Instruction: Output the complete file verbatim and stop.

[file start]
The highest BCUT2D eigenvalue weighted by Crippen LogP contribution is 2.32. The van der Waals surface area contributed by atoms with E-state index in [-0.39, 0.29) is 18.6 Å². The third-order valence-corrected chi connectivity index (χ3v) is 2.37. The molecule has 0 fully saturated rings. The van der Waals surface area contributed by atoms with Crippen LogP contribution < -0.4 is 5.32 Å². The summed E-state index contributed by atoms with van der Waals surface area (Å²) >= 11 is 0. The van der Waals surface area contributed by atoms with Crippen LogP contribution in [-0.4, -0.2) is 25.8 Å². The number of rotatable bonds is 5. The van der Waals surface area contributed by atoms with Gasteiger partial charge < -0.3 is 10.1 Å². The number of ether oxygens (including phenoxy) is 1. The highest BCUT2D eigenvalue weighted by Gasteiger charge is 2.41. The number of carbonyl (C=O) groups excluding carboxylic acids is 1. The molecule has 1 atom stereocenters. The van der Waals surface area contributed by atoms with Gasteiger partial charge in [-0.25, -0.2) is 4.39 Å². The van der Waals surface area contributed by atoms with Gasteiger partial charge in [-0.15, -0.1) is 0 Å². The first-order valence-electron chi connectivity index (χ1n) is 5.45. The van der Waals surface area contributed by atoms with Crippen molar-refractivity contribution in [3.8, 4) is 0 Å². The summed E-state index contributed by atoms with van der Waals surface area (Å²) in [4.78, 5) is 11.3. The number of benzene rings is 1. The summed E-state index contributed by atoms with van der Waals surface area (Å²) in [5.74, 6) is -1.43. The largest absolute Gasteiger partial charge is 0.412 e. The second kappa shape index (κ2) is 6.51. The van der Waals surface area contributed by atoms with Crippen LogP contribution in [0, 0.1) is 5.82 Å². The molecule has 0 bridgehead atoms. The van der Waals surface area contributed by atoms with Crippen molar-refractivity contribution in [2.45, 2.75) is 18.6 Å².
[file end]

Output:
The highest BCUT2D eigenvalue weighted by Crippen LogP contribution is 2.32. The van der Waals surface area contributed by atoms with E-state index in [-0.39, 0.29) is 18.6 Å². The third-order valence-corrected chi connectivity index (χ3v) is 2.37. The molecule has 0 fully saturated rings. The van der Waals surface area contributed by atoms with Crippen LogP contribution < -0.4 is 5.32 Å². The summed E-state index contributed by atoms with van der Waals surface area (Å²) >= 11 is 0. The van der Waals surface area contributed by atoms with Crippen LogP contribution in [-0.4, -0.2) is 25.8 Å². The number of rotatable bonds is 5. The van der Waals surface area contributed by atoms with Gasteiger partial charge < -0.3 is 10.1 Å². The number of ether oxygens (including phenoxy) is 1. The highest BCUT2D eigenvalue weighted by Gasteiger charge is 2.41. The number of carbonyl (C=O) groups excluding carboxylic acids is 1. The molecule has 1 atom stereocenters. The van der Waals surface area contributed by atoms with Gasteiger partial charge in [-0.25, -0.2) is 4.39 Å². The van der Waals surface area contributed by atoms with Gasteiger partial charge in [-0.15, -0.1) is 0 Å². The first-order valence-electron chi connectivity index (χ1n) is 5.45. The van der Waals surface area contributed by atoms with Crippen molar-refractivity contribution in [3.8, 4) is 0 Å². The summed E-state index contributed by atoms with van der Waals surface area (Å²) in [4.78, 5) is 11.3. The number of benzene rings is 1. The summed E-state index contributed by atoms with van der Waals surface area (Å²) in [5.74, 6) is -1.43. The largest absolute Gasteiger partial charge is 0.412 e. The second kappa shape index (κ2) is 6.51. The van der Waals surface area contributed by atoms with Crippen LogP contribution in [0, 0.1) is 5.82 Å². The molecule has 0 bridgehead atoms. The van der Waals surface area contributed by atoms with Crippen molar-refractivity contribution in [2.45, 2.75) is 18.6 Å².